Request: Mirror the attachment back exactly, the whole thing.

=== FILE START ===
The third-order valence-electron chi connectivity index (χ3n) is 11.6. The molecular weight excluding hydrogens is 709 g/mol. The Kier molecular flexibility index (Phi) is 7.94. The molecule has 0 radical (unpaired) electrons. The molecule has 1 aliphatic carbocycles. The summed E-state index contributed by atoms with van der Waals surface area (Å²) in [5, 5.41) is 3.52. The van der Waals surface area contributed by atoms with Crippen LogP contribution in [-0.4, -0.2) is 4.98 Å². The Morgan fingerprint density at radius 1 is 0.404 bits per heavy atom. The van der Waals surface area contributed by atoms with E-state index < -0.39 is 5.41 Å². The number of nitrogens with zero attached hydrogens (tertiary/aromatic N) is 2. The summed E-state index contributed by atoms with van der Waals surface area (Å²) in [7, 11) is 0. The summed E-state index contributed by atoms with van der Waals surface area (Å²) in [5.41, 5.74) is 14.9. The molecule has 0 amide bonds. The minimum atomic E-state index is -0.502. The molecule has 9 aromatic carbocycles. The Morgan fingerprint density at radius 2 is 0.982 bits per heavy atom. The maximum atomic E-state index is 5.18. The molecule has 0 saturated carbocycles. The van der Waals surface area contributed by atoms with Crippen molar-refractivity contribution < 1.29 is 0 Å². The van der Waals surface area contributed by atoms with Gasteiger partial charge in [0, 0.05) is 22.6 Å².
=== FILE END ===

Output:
The third-order valence-electron chi connectivity index (χ3n) is 11.6. The molecular weight excluding hydrogens is 709 g/mol. The Kier molecular flexibility index (Phi) is 7.94. The molecule has 0 radical (unpaired) electrons. The molecule has 1 aliphatic carbocycles. The summed E-state index contributed by atoms with van der Waals surface area (Å²) in [5, 5.41) is 3.52. The van der Waals surface area contributed by atoms with Crippen LogP contribution in [-0.4, -0.2) is 4.98 Å². The Morgan fingerprint density at radius 1 is 0.404 bits per heavy atom. The van der Waals surface area contributed by atoms with E-state index < -0.39 is 5.41 Å². The number of nitrogens with zero attached hydrogens (tertiary/aromatic N) is 2. The summed E-state index contributed by atoms with van der Waals surface area (Å²) in [7, 11) is 0. The summed E-state index contributed by atoms with van der Waals surface area (Å²) in [5.41, 5.74) is 14.9. The molecule has 0 amide bonds. The minimum atomic E-state index is -0.502. The molecule has 9 aromatic carbocycles. The Morgan fingerprint density at radius 2 is 0.982 bits per heavy atom. The maximum atomic E-state index is 5.18. The molecule has 0 saturated carbocycles. The van der Waals surface area contributed by atoms with Crippen molar-refractivity contribution < 1.29 is 0 Å². The van der Waals surface area contributed by atoms with Gasteiger partial charge in [0, 0.05) is 22.6 Å².